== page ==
Since 21 Jul 2009
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PostFri Sep 28, 18 2:09 pm     Reply with quote

It's not full cavitation where you spin out. I'm not sure it's any kind of cavitation at all.
It's a slight vibration or warble that lasts for a split second at high speed only when going upwind.
It's happening on a large surf wing - so wing size is not the issue.
This is also a hugely popular wingset - so the design is solid.

IMO - It's either pilot error - wing tip breaching when leaned over - or the wings need to be sanded to remove scratches and dings.

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Chipotle

Since 26 Mar 2011
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PostFri Sep 28, 18 6:58 pm    mast Reply with quote

Are you sure it's not the mast? Ventilation and cavitation can occur at high angles of attack as the mast is leaned over.

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ldhr

Since 21 Jul 2009
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PostSat Sep 29, 18 8:58 am    Re: mast Reply with quote

Chipotle wrote:
Are you sure it's not the mast? Ventilation and cavitation can occur at high angles of attack as the mast is leaned over.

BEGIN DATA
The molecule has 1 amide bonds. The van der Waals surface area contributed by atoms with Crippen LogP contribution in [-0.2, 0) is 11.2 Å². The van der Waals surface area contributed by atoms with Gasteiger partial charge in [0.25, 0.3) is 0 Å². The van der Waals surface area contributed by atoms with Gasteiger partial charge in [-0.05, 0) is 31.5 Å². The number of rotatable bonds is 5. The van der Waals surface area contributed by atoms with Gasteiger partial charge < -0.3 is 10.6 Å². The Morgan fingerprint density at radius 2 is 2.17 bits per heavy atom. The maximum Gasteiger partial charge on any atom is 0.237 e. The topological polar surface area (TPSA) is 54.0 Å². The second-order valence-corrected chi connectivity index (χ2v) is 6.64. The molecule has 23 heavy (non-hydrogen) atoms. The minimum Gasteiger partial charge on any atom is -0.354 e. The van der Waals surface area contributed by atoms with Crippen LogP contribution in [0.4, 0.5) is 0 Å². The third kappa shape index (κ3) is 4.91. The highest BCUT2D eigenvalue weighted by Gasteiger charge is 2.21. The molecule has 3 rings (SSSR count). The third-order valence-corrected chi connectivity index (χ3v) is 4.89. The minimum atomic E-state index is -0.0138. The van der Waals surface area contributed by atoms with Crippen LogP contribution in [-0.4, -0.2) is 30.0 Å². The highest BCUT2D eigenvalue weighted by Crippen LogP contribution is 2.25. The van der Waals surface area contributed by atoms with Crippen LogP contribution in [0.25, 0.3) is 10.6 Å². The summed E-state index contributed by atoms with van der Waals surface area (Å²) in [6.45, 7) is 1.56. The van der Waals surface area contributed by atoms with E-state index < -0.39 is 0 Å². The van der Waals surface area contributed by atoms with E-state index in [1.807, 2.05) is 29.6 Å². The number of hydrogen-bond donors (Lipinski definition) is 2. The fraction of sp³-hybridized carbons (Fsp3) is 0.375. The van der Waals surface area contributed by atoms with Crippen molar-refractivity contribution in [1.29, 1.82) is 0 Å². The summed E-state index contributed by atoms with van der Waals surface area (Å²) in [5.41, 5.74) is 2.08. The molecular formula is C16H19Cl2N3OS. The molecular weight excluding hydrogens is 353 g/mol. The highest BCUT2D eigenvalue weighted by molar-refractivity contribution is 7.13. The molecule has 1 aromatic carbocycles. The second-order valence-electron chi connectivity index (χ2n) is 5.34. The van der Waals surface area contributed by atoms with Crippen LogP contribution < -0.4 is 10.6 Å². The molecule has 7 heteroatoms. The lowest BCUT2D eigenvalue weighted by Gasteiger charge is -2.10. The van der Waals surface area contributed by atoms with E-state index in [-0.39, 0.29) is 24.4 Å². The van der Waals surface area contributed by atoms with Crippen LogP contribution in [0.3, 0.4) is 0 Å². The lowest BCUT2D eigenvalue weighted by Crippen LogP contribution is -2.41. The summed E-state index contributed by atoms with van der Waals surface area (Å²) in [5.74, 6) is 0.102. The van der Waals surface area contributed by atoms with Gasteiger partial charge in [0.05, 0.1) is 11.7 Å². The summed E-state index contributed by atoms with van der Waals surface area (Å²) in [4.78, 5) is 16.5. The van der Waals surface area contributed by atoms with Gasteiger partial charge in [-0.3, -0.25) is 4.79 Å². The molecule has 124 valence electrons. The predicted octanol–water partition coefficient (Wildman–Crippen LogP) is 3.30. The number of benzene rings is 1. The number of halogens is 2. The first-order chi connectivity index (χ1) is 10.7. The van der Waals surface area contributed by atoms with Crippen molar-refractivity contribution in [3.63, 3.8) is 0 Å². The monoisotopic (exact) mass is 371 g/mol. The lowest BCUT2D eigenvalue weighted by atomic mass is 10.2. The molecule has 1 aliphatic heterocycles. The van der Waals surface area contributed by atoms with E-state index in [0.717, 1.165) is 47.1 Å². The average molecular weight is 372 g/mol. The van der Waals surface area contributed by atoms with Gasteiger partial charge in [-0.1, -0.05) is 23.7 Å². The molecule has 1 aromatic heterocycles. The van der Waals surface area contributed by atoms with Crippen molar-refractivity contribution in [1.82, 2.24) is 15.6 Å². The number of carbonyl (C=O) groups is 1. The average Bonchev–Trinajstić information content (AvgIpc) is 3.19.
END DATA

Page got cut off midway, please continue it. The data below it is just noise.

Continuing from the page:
It might be - but the mast is a standard Ghost Whisperer and is in perfect condition.
The mast does not need to be leaned over to extreme for the shimmy to occur.

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moondog

Since 15 Aug 2007
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PostSat Sep 29, 18 4:18 pm     Reply with quote

I did some fluid dynamic testing on the mighty Columbia today with my SS/Moses 633 wing. I'm finally good enough that I can watch the wing in various configurations. I did the 45-60 degree bank in 25 mph winds to observe the dynamics. As I approached 45 degrees I would see bubbles forming on the wingtip, at 60 degrees I would get the official stall warning burble with wing tip vortices and if I didn't reduce my bank or lower the nose full stall would occur. So everything I learned in aviation seems to hold true in foiling. There is no way the mast is twisting.
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dwaynej

Since 09 Sep 2013
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PostSat Sep 29, 18 8:33 pm     Reply with quote

moondog wrote:
So everything I learned in aviation seems to hold true in foiling. There is no way the mast is twisting.


I have an aviation background as well including my second favorite sport - Gliding. What is unique to foiling is the angle of attack combined with the weight of the rider, and the how the power of the kite is being transferred. IMO, kite position low in the sky vs high in the sky is also going to be a factor.